In November, 2009 Gerry travels to Europe on behalf of the Berant King. He's there as a Special Envoy to resolve some trade issues with the United Kingdom, France, and Germany. He'll also be sorting out some matters for his own and clan businesses in the United Kingdom, France, Spain, and Belgium. Travelling with him is a senior member of the Berant Department of Trade, Pierre de Darnet. His ancestors include the last two French governors of Berant from the time when it was a French colony. It's hoped his French heritage and government links will help alleviate some of the strong animosity the French bureaucrats still feel about being kicked out of Berant sixty years ago.
Berant has good arrangements with the European Union, but also some minor issues with the three individual governments mentioned. The personal business items are to select local senior executives from several candidates, and to realign activities with new trade agreements. The local concerns are about the effect Berant import goods will have on local businesses. The biggest actual trade problems are with the United Kingdom, so Gerry and Pierre start there, and the worst political problems are with France, so they'll finish the trip there to have more time to deal with the concerns of the touchy French bureaucracy.
A Special Envoy is expected to sit down and discuss issues with the senior politicians and bureaucrats of the government being visited, but that's not how things are being done this time. The relevant Berant Ambassadors will still be responsible for the negotiations, the signing of all documents, and public relations. Gerry and Pierre are there to evaluate the situation and to amend Berant policy if they need to; something the ambassadors don't have the authority to do, but Gerry does. Gerry and Pierre spend their time speaking to local businessmen and lower level bureaucrats instead of senior ones.
The problems in the UK are due to the direct competition by two Berant manufacturers of technical equipment and how it'll impact on local businesses. Like France and Germany the UK stands to lose a lot of jobs through the loss of local and export trade because they currently supply much of Europe with the same high technology goods. The Berant goods are higher quality and a much lower price, despite being imported. This is due to better design and quality control during the manufacture resulting in lower wastage and costs.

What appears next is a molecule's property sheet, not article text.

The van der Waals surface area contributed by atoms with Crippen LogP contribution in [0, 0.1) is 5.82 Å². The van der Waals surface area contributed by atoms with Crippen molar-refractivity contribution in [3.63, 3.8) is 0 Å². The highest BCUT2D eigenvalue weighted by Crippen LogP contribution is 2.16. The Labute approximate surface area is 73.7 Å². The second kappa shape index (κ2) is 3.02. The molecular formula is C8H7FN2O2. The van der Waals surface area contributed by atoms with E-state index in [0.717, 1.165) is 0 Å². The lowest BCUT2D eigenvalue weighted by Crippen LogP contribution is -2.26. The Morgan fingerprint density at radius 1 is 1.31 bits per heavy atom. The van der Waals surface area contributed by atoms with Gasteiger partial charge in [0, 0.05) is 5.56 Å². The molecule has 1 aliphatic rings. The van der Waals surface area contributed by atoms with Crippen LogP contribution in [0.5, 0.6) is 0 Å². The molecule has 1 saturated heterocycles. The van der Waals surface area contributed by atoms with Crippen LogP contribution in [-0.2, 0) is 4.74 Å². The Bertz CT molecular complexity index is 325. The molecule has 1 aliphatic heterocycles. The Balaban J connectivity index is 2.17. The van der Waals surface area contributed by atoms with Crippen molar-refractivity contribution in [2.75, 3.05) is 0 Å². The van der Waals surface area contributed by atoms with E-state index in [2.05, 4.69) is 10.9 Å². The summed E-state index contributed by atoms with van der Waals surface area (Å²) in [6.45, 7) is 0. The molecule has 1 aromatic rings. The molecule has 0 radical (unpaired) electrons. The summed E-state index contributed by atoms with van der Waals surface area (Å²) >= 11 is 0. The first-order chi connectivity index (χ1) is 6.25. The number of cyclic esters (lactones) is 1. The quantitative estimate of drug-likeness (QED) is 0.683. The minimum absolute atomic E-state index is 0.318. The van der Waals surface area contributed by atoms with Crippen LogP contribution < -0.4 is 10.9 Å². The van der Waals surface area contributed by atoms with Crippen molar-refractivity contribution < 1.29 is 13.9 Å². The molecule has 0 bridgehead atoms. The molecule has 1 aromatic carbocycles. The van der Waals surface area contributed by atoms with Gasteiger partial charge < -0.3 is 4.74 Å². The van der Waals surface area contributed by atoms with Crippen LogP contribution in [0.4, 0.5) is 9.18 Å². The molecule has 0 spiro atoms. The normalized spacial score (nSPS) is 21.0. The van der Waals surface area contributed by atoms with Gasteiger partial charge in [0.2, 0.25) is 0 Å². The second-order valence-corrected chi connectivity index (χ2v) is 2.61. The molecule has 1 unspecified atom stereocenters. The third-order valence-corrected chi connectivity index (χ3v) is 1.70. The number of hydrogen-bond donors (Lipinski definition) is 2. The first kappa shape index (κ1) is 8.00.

The argument being made by the UK government is the same as those of the French and Germany governments on concerns for the local business operations. Investigations show the local businesses in all three are very inefficient, are using out of date manufacturing systems, and are over staffed. The governments are more concerned with the overall net effect on their Balance of Trade figures and the loss of jobs. The ambassadors haven't been able to get anywhere with these issues.
One lucky aspect is the Berant companies concerned are owned by Gerry, any loss in potential revenue for them will affect his pocket. He won't be abused by others if he changes policy that reduces the export income. The bulk of the benefit of the new trade agreement with the European Union will be in other industries and companies, thus not getting the trade from these two companies won't have any real effect on Berant; it'll just mean the two companies won't be spending any money on expansion in Berant.
After a week's investigations and discussions Gerry proposes a deal for the UK government. Berant won't import and sell the high tech products of those two companies in the UK if the UK government will approve the establishment of two new Berant controlled subsidiary companies to construct manufacturing plants and produce the goods locally as per their methods.
The owners of the existing companies aren't happy with this deal because it won't ensure their continued operations. The UK government is very happy because this will keep the Balance of Trade figures stable and minimise the job losses. They realise there'll be some since the Berant manufacturing process uses less staff. The cost of constructing local plants and using local labour will increase the local retail price of the Berant goods, but they'll still be lower than that of their competitors. An added benefit for the UK government is the offer of the Berant companies to establish their new plants in areas of high unemployment and to train the local people to do the work. The special agreement is soon signed. Copies are also sent to the ambassadors in Germany and France.
Gerry takes time to organise the establishment of the new companies and selects suitable local managers from the pool of local people he's checking for promotion in higher managerial roles. They're left to finalise the organisation of the new companies and construct the new plants.